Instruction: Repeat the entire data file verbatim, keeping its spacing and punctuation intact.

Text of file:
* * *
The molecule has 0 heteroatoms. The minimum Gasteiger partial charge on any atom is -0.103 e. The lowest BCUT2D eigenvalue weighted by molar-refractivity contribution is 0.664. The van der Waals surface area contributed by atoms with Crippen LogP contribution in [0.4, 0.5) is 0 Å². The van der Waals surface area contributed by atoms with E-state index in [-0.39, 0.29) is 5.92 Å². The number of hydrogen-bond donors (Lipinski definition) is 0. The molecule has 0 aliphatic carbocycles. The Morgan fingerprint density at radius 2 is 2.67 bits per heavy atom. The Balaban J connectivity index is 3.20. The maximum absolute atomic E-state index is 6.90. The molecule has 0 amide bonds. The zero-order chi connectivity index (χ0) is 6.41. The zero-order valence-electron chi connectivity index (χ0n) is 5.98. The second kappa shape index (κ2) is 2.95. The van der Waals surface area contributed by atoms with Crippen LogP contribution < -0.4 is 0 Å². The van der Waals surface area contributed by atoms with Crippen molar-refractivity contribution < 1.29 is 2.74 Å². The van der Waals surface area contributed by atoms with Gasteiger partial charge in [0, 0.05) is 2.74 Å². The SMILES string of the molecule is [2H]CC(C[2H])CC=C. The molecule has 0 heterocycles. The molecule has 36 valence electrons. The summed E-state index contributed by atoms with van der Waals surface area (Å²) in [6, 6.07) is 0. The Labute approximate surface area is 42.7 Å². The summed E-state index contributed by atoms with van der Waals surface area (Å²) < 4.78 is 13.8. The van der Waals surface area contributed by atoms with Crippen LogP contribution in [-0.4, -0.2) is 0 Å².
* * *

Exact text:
The molecule has 0 heteroatoms. The minimum Gasteiger partial charge on any atom is -0.103 e. The lowest BCUT2D eigenvalue weighted by molar-refractivity contribution is 0.664. The van der Waals surface area contributed by atoms with Crippen LogP contribution in [0.4, 0.5) is 0 Å². The van der Waals surface area contributed by atoms with E-state index in [-0.39, 0.29) is 5.92 Å². The number of hydrogen-bond donors (Lipinski definition) is 0. The molecule has 0 aliphatic carbocycles. The Morgan fingerprint density at radius 2 is 2.67 bits per heavy atom. The Balaban J connectivity index is 3.20. The maximum absolute atomic E-state index is 6.90. The molecule has 0 amide bonds. The zero-order chi connectivity index (χ0) is 6.41. The zero-order valence-electron chi connectivity index (χ0n) is 5.98. The second kappa shape index (κ2) is 2.95. The van der Waals surface area contributed by atoms with Crippen LogP contribution < -0.4 is 0 Å². The van der Waals surface area contributed by atoms with Crippen molar-refractivity contribution < 1.29 is 2.74 Å². The van der Waals surface area contributed by atoms with Gasteiger partial charge in [0, 0.05) is 2.74 Å². The SMILES string of the molecule is [2H]CC(C[2H])CC=C. The molecule has 0 heterocycles. The molecule has 36 valence electrons. The summed E-state index contributed by atoms with van der Waals surface area (Å²) in [6, 6.07) is 0. The Labute approximate surface area is 42.7 Å². The summed E-state index contributed by atoms with van der Waals surface area (Å²) < 4.78 is 13.8. The van der Waals surface area contributed by atoms with Crippen LogP contribution in [-0.4, -0.2) is 0 Å².